by Alex Vikoulov [Posted August, 30, 2019 06.30 am PST]
MIT’s engineers created a prototype of a microrobotic worm for easier brain surgeries
Aimed to help neurosurgeons perform less invasive biomedical procedures, a tiny robotic worm can zigzag its way through a model brain. Yoonho Kim and his colleague Xuanhe Zhao at Massachusetts Institute of Technology created the robot out of a soft polymer with embedded ferromagnetic microparticles, meaning it can be navigated using a magnet. The device is coated in a self-lubricating material and is less 0.6 millimetres in diameter.
“The reason why robotics couldn’t go into this domain before is the existing robots that can navigate through a blood vessel were too large in diameter,” says Kim. In fact, existing robots are often limited to millimeter or centimeter scales due to miniaturization challenges inherent in conventional techniques, such as pulling mechanical wires, inflating pneumatics or hydraulics, or embedding rigid magnets for manipulation.
The duo of scientists tested their robot on a silicone model of a human brain, which contained a substance mimicking blood. When controlled with a magnet held outside, the robot could wiggle its way through hard-to-reach blood vessels in the brain.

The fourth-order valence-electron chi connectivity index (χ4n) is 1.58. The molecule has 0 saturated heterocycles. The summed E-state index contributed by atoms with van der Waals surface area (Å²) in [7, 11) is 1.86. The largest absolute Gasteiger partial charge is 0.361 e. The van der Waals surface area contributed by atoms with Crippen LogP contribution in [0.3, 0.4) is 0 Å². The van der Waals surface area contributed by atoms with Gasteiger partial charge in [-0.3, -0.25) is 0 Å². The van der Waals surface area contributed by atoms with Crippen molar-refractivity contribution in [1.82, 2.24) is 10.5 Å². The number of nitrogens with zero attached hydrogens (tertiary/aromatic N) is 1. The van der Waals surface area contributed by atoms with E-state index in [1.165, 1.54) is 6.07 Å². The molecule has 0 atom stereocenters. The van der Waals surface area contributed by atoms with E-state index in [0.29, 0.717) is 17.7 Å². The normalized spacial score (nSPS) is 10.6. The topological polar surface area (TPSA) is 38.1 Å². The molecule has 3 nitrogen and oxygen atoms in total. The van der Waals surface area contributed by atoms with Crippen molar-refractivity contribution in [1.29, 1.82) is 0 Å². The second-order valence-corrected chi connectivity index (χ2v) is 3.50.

Video: Ferromagnetic soft continuum robots navigating in brain arteries - MIT Engineering
Combined with these steering and navigating capabilities, additional functionalities such as steerable laser delivery for optogenetics are possible when an optical fiber is inserted into the robot’s body or other modifications are made. Researchers report their invention in the paper titled Ferromagnetic soft continuum robots, published on August 28, 2019 in Science Robotics.
The next step, says Kim, is to test their invention on animals about which the researchers are in talks with neurosurgeons at Harvard Medical School.
READ MORE: Ferromagnetic soft continuum robots
DOI: 10.1126/scirobotics.aax7329 [Science Robotics]
Keywords: brain surgeries, neurosurgeons, biomedical procedures, robotic worm, Yoonho Kim, Xuanhe Zhao, Massachusetts Institute of Technology, human brain, steerable laser delivery, optogenetics, ferromagnetic soft continuum robots, Science Robotics, Harvard Medical School
Image Credits: Shutterstock, MIT Engineering
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